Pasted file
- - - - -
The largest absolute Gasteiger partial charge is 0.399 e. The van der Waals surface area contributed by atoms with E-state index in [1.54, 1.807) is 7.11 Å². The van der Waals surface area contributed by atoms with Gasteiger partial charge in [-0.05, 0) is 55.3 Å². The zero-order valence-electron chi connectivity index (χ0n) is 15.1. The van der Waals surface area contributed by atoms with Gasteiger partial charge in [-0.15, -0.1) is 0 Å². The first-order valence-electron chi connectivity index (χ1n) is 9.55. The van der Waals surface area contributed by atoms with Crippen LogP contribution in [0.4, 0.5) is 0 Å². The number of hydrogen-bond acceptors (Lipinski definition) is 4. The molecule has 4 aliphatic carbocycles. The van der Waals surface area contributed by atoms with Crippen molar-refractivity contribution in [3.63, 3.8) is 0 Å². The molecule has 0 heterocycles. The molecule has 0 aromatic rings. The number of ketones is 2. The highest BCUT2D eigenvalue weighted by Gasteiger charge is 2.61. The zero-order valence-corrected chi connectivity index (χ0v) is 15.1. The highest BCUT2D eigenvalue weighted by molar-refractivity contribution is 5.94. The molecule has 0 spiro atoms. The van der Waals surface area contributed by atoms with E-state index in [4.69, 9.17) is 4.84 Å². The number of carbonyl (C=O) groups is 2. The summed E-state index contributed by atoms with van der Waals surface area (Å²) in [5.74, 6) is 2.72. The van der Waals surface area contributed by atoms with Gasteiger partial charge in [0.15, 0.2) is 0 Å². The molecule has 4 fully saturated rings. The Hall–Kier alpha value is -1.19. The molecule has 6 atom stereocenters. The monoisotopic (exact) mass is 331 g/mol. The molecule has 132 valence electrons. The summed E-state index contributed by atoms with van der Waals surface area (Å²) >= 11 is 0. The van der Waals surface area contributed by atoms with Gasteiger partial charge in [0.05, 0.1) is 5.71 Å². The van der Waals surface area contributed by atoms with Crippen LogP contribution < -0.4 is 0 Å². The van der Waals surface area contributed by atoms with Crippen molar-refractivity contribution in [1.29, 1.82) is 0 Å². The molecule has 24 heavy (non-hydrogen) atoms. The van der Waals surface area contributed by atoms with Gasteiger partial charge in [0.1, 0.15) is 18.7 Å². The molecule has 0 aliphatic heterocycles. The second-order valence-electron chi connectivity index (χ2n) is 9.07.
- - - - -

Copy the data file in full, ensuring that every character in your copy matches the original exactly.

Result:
The largest absolute Gasteiger partial charge is 0.399 e. The van der Waals surface area contributed by atoms with E-state index in [1.54, 1.807) is 7.11 Å². The van der Waals surface area contributed by atoms with Gasteiger partial charge in [-0.05, 0) is 55.3 Å². The zero-order valence-electron chi connectivity index (χ0n) is 15.1. The van der Waals surface area contributed by atoms with Gasteiger partial charge in [-0.15, -0.1) is 0 Å². The first-order valence-electron chi connectivity index (χ1n) is 9.55. The van der Waals surface area contributed by atoms with Crippen LogP contribution in [0.4, 0.5) is 0 Å². The number of hydrogen-bond acceptors (Lipinski definition) is 4. The molecule has 4 aliphatic carbocycles. The van der Waals surface area contributed by atoms with Crippen molar-refractivity contribution in [3.63, 3.8) is 0 Å². The molecule has 0 heterocycles. The molecule has 0 aromatic rings. The number of ketones is 2. The highest BCUT2D eigenvalue weighted by Gasteiger charge is 2.61. The zero-order valence-corrected chi connectivity index (χ0v) is 15.1. The highest BCUT2D eigenvalue weighted by molar-refractivity contribution is 5.94. The molecule has 0 spiro atoms. The van der Waals surface area contributed by atoms with E-state index in [4.69, 9.17) is 4.84 Å². The number of carbonyl (C=O) groups is 2. The summed E-state index contributed by atoms with van der Waals surface area (Å²) in [5.74, 6) is 2.72. The van der Waals surface area contributed by atoms with Gasteiger partial charge in [0.15, 0.2) is 0 Å². The molecule has 4 fully saturated rings. The Hall–Kier alpha value is -1.19. The molecule has 6 atom stereocenters. The monoisotopic (exact) mass is 331 g/mol. The molecule has 132 valence electrons. The summed E-state index contributed by atoms with van der Waals surface area (Å²) >= 11 is 0. The van der Waals surface area contributed by atoms with Gasteiger partial charge in [0.05, 0.1) is 5.71 Å². The van der Waals surface area contributed by atoms with Crippen LogP contribution < -0.4 is 0 Å². The van der Waals surface area contributed by atoms with Crippen molar-refractivity contribution in [1.29, 1.82) is 0 Å². The molecule has 24 heavy (non-hydrogen) atoms. The van der Waals surface area contributed by atoms with Gasteiger partial charge in [0.1, 0.15) is 18.7 Å². The molecule has 0 aliphatic heterocycles. The second-order valence-electron chi connectivity index (χ2n) is 9.07.